The ultimate decision, interpreting the living will

Eric Cohen, editor of the New Atlantis and resident scholar at the Ethics and Public Policy Center writes about the issues involved in end of life care. What Living Wills Won’t Do From the April 18, 2005 issue: The limits of autonomy. (Weekly Standard 04/18/2005, Volume 010, Issue 29)

In the end, the retreat to moral libertarianism and liberal proceduralism is inadequate. We need, instead, a moral philosophy, a political philosophy, and a medical philosophy that clarify our roles as caregivers, citizens, and doctors attending to those who cannot speak for themselves.

As America ages and dementia becomes a common phenomenon, the dilemmas that the Schiavo case thrust onto the nightly news will only become more urgent and more profound. As a society, we will need to navigate between two dangers: The first is the euthanasia solution, and the prospect of treating the old and vulnerable as burdens to be ignored, abandoned, or put to sleep at our convenience. The second is that the costs of long-term care will suffocate every other civic and cultural good–like educating the young, promoting the arts and sciences, and preserving a strong defense.

The axes of the issue:

  • Moral – about whether or not to kill people.
  • Political – about the extent to which the law should stay out of personal affairs.
  • Medical – about the extent to which the purpose is to save lives and prevent suffering.
  • No matter how you want it to be, the question comes down to money. It is the cost of care and who pays that cost that is always the first consideration. Human dignity, suffering, convenience, and morality are always subject to what can be done at an affordable cost. This is why the dilemma is a severe political issue. You are always faced with the choice between doing something to save or prolong a life, which costs, and not doing that thing which means that you allow death. Only when you can afford it do considerations of whether the person wants it or whether it will be effective come into play.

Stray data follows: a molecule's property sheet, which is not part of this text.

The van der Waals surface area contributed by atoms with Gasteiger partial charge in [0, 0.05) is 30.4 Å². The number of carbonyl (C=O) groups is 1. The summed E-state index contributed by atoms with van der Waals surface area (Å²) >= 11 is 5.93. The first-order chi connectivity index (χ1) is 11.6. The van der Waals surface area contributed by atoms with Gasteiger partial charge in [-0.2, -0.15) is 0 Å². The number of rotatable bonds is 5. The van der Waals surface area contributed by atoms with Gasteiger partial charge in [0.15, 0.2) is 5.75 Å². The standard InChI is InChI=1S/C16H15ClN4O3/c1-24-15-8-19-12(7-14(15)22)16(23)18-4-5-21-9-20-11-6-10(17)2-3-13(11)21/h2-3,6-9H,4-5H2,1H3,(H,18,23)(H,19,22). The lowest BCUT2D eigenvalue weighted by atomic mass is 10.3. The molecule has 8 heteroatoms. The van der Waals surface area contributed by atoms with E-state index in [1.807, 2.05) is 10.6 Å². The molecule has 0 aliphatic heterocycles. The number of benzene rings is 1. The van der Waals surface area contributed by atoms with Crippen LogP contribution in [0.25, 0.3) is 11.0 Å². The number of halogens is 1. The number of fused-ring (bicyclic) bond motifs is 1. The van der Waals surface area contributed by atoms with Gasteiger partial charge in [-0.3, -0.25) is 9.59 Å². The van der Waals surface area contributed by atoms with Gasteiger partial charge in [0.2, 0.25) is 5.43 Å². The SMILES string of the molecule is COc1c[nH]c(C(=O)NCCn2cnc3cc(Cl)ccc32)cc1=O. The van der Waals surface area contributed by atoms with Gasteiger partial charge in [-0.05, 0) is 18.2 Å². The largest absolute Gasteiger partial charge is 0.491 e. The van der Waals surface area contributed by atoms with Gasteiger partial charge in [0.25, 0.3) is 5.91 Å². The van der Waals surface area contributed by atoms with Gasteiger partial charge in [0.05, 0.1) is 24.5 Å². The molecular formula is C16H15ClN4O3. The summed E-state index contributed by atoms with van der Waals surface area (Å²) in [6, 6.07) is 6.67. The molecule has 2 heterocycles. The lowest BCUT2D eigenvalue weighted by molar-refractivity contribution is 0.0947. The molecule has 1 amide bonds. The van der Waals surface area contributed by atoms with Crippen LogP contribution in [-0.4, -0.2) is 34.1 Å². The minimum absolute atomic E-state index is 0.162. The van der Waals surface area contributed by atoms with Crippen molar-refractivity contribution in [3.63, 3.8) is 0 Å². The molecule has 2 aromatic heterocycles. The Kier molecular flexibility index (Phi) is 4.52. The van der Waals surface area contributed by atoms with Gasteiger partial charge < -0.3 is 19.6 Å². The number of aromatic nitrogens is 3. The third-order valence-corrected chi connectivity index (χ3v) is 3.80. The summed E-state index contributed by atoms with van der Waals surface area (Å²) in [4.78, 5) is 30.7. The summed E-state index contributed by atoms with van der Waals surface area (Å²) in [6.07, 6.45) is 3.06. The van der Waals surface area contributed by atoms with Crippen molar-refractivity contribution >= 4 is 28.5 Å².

Even Cohen is incoherent when it comes to the Schiavo case. He confuses the simple act of feeding with the slicing open of an abdoment to be able to force nutrients directly into the stomach. This confusion illustrates one issue which the political (legal) process has clarified in the words prescribed for a living will. A person can declare that he does not with his or her body to be violated by surgury to implant a feeding tube and this is accepted in many states as a binding directive on care givers.

    Since cost is the fundamental issue, and we are faced with the growing importance of this issue by the Medicaid shortfalls in many states, the decision will very likely rest with who is paying for the care. In this scenario, a difficult political process, one that has already evolved for near three decades, will need to move much closer towards effective decisions. The state will have to accept that when it assumes the cost of care that it also assumes the decision making authority. It will be forced to codify and execute that authority. The decision will have to be made about what care will be provided in what circumstances.

    Euthanasia and suicide are easy ways out that have, for the most part, been dismissed. They are on one end of the continuum. Intensive care life support is on the other. It is accepted for those who are envisioned as having any possible hope of recovery. The nursing home provides the kinds of care needed for the vast middle of this continuum of maintenance care. Each of us individually and as a society need to determine the level of care we consider to be appropriate and at what point the decision should be made that enough is enough.

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